- However, that effort required a compromise when utilities and other energy companies who had expended significant resources to comply with the MATS Rule objected to scrapping them entirely.
- Instead, the current EPA has signaled its intention to keep the MATS Rule, but make changes that will require a new, and more difficult, evaluation if considering tougher emissions limits.
- The battle over the MATS Rule, and the proposed changes, reflect a trend that is likely to continue to affect environmental regulation in 2019 – the conflicting and competing interests between coal producers and some energy companies, including utilities.
Takeaway: The MATS Rule is just one example of potential changes in air quality regulation. For businesses that include air emissions and permitting, it is important to keep abreast of new regulation and its impact on current operations, while planning for the future (see the section on climate change, below).
Water – regulatory interpretations ebb and flow
While battles over the future of emissions regulations have sometimes played out most prominently in the media, a nuanced, but no less significant, conflict has been brewing over regulatory interpretation in the clean water space.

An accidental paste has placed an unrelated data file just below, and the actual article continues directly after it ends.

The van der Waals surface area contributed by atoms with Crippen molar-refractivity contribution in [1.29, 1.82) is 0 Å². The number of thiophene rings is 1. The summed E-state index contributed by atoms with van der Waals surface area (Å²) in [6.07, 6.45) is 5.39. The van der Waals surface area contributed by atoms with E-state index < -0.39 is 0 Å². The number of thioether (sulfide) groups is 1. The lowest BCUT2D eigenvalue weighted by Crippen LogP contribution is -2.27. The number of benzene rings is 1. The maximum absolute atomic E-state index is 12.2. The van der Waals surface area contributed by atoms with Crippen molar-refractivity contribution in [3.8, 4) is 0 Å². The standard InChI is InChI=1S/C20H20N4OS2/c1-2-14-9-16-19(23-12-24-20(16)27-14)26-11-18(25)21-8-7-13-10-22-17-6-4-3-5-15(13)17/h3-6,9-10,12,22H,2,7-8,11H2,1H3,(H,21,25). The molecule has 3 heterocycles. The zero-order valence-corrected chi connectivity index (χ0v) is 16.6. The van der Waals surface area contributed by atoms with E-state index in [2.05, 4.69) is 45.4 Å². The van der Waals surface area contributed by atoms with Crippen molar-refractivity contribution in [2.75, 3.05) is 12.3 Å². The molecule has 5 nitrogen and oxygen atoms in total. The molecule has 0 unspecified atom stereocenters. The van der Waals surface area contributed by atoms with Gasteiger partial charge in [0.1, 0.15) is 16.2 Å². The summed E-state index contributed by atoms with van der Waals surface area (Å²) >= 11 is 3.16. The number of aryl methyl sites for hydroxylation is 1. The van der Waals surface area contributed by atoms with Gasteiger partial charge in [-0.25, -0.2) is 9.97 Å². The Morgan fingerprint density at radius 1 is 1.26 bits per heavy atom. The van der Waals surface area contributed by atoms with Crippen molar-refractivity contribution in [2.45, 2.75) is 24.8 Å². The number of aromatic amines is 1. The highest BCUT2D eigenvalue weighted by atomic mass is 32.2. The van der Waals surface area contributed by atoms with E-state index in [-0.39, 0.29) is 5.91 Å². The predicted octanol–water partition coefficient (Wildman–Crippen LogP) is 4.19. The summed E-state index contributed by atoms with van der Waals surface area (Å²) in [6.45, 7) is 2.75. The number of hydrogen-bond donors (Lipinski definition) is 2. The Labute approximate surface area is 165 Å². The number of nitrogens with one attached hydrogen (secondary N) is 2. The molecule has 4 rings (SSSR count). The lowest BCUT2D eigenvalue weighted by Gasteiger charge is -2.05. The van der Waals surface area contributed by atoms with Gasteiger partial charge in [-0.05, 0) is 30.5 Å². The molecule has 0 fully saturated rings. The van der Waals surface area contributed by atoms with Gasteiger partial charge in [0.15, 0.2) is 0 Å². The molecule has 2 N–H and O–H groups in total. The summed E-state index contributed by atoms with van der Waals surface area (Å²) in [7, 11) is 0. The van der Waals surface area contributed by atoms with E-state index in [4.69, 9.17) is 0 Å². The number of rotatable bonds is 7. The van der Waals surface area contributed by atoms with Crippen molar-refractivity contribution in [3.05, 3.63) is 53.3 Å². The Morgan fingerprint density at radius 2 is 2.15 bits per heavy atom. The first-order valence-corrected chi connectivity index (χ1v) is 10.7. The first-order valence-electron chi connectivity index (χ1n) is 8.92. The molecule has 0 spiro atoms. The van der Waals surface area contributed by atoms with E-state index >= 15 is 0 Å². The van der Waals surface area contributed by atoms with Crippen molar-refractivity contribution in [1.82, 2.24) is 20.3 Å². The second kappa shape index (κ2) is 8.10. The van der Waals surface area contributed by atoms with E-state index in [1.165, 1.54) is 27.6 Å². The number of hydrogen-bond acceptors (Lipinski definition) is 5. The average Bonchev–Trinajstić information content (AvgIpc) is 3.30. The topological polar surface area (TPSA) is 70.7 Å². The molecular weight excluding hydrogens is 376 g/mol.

What’s your point (source)?
- There is an ongoing conflict over interpretation of “point source” and “non-point source pollution.” This debate is particularly applicable to waste impoundments interacting with groundwater, and even more specifically to coal-ash impoundments.
- The Clean Water Act’s (CWA) definition of “point-sources”3 is the subject of a split between the Sixth Circuit, and the Fourth and Ninth Circuits over whether coal-ash impoundments are considered point-sources when related contaminants are found in groundwater.
- This split may be resolved in 2019 as the Supreme Court has indicated its interest by inviting the perspective of the Solicitor General in briefs by January 4, 2019. The ultimate interpretation of what constitutes a point source, if addressed by the Supreme Court, could alter liability for existing and potential discharges, not just from impoundments, but from other similarly situated management units.
Coal-ash not just a focus of courts
The conflict over point source discharges related to coal-ash impoundments may have to contend for precedence with a new conflict over coal-ash disposal regulations.
- EPA is expected to review standards for new and existing coal-ash impoundments, including groundwater monitoring requirements.
- Between potential revisions to these regulations, lowering standards for coal-ash impoundments, or handing that authority to individual states, and the ongoing judicial conflict over interpretation of CWA language, 2019 is shaping up to be a year of uncertainty for coal-ash impoundment operators.
- Despite this uncertainty, those with potential liabilities can work proactively to ensure they can make the best case for their specific circumstances.
As a reading of the cases involved in the circuit split demonstrates, coal-ash impoundments (and other waste management units), can be unique, and those unique attributes matter for case outcomes.